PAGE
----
On the other hand, if they get the exercise that they need, they would be great for any occasion and activity. They will be happy to follow you on the long hikes and runs, and they will overall be great outdoor companions.
If you are thinking about providing exercise time leash-off, make sure that it happens in well-secured areas. If American Foxhound starts running away from you, you won’t be able to catch him.
They adore mental stimulation as well, which is why canine sports are a great option.
Think about agility, tracking, and any other activity that can be enjoyed both by your canine and you, such as kayaking.
American Foxhound Grooming
Getting a dog is much more than having someone to follow you around and learn tricks.
Training a dog is great, having someone to go on hikes and runs all year round is amazing, but being a responsible dog owner goes beyond this.
Being a dog owner is a lot about planning, investing, adn tracking. Dog’s don’t speak human, so knowing a dog’s body language is what may save your dog’s life.
Being a responsible dog owner is a lot about providing for your dog and keeping his healthy. To do so you need to invest in regular veterinarian check-ups, vaccination, and high-quality food.
You should also know which human foods are really bad for your dog, and which are fine to share from time to time in small amounts. Being a responsible dog owner is also a lot about brushing.
Brushing is a weekly commitment that should keep your dog healthy and shiny, at least in terms of a coat.
Grooming is a big process of a dog’s well-being, and you should do your best to keep that practice as effective as possible.
Brush American Foxhound’s coat weekly. Do so by having the right grooming tools on hand. A hound mitt or rubber curry brush should be enough to remove the dead hair and debris.
These tools should be enough to distribute skin oils and keep your dog entertained during the brushing sessions.
Regular brushing is a great bonding experience and an opportunity to check your dog’s health.
During the brushing process, you get to expect the dog’s skin, search for any sign of skin infection and etc.
Regular brushing will keep your place in order, as loose hair won’t get stuck to your furniture, on floors, and clothing.
The rest is basic care:
- Bathe only when needed
- Trim or grind nails regularly
- Learn when and how to clean dog’s ears
- Check gums weekly
- Check eyes daily for any sign of eye infection
If you have doubts about a dog’s grooming techniques talk to your veterinarian or a professional dog groomer.
If grooming a dog takes too much of your energy and time, you can always take him to a professional dog groomer. It will cost you more, but it will save you some serious time.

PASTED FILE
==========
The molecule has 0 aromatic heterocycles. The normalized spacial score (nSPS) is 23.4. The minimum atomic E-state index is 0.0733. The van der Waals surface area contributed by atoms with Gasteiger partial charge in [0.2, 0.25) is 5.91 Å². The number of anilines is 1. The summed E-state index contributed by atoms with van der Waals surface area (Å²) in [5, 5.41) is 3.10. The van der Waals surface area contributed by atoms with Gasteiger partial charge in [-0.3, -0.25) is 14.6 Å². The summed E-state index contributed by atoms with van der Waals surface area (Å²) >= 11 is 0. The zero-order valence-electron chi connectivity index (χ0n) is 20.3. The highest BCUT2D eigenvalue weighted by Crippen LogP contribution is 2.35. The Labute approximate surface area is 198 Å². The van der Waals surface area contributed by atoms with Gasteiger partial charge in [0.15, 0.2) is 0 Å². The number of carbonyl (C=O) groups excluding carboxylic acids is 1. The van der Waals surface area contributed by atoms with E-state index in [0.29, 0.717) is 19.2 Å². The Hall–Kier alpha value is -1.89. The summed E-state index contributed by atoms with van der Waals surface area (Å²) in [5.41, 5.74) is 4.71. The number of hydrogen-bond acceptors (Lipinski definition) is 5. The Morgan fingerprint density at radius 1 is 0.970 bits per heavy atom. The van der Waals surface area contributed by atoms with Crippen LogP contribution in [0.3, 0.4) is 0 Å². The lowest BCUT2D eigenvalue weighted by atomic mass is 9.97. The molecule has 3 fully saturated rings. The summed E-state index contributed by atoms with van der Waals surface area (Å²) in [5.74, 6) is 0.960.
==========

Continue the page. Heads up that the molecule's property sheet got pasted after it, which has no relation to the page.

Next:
American Foxhound Health
The American Foxhound is considered to be a healthy breed. They are long-living dogs who thrive on proper care, great nutrition, and a supportive environment.
If you are buying a puppy, you should aim only to deal with responsible dog breeders. They will screen puppies for the most common health conditions, and present you medical documentation on their health.
If you are not presented with proper medical documentation you are probably dealing with puppy mills, and you don’t want to be part of that world – just walk away.
If you are adopting a dog, you should be still given documentation on the dog’s overall health from the local shelter representatives.
If you decide to adopt, you are most likely to get a dog with a microchip on, so make sure that you re-microchip the dog on your name and address.
No matter how you are planning to get your dog, you should take your dog to your veterinarian first. No matter how healthy a dog might be, you still want to introduce your dog to your veterinarian for a full check-up.
If your dog is just a puppy, it should be one of your goals to teach him how to be handled by a veterinarian.
This is far easier to do when he is just a puppy. Any adaption is much easier and faster if your dog is in his puppyhood.
Adult and even senior dogs can be taught new tricks and behaviors, but it will demand more time.
Although this is a healthy breed, there are still certain conditions that you may expect to see in this breed during his life:
- Ear infections
- Hip and elbow dysplasia
- Pelger-Huet anomaly
Once you get a dog you are directly responsible for one of the most common diseases in dogs – obesity.
Obesity in dogs is a problem on the rise, across the States, and you want to keep your Fido away from that statistics.
Make sure that you know how much you should feed yoru dog, how often, and how large portions should be.
Learn the difference between canned and raw food, and if you want to introduce any new foods to your dog’s diet, talk to your veterinarian.
As general advice, you should know that dogs should never eat a grape, chocolate, and onion – some human foods are highly toxic to your Fido, while some are fine, like cucumber which can be a great summer refreshment.
Is American Foxhound For You?
If you are sure that American Foxhound is for you, you should know that by getting this breed you are actually getting a year’s long commitment.
Make sure that you are fine with that decisions, and that your family members support you in that decision.
Owning a dog is a big commitment and team work can make everything much easier and faster.
Here is what you can expect when you get American Foxhound:
- A great family dog
- A dog that gets great with children
- A dog who loves to explore and spend hours outside
- A dog who will love to run within the fenced area
- A dog who hates being left alone for too long
- A dog who shed quite a bit
Just like any other dog breed, if you or any other family member have any sort of allergies, this breed may not be for you.
In that case, you should think about Poodle or any other breed that is considered to be of lower shedding breeds.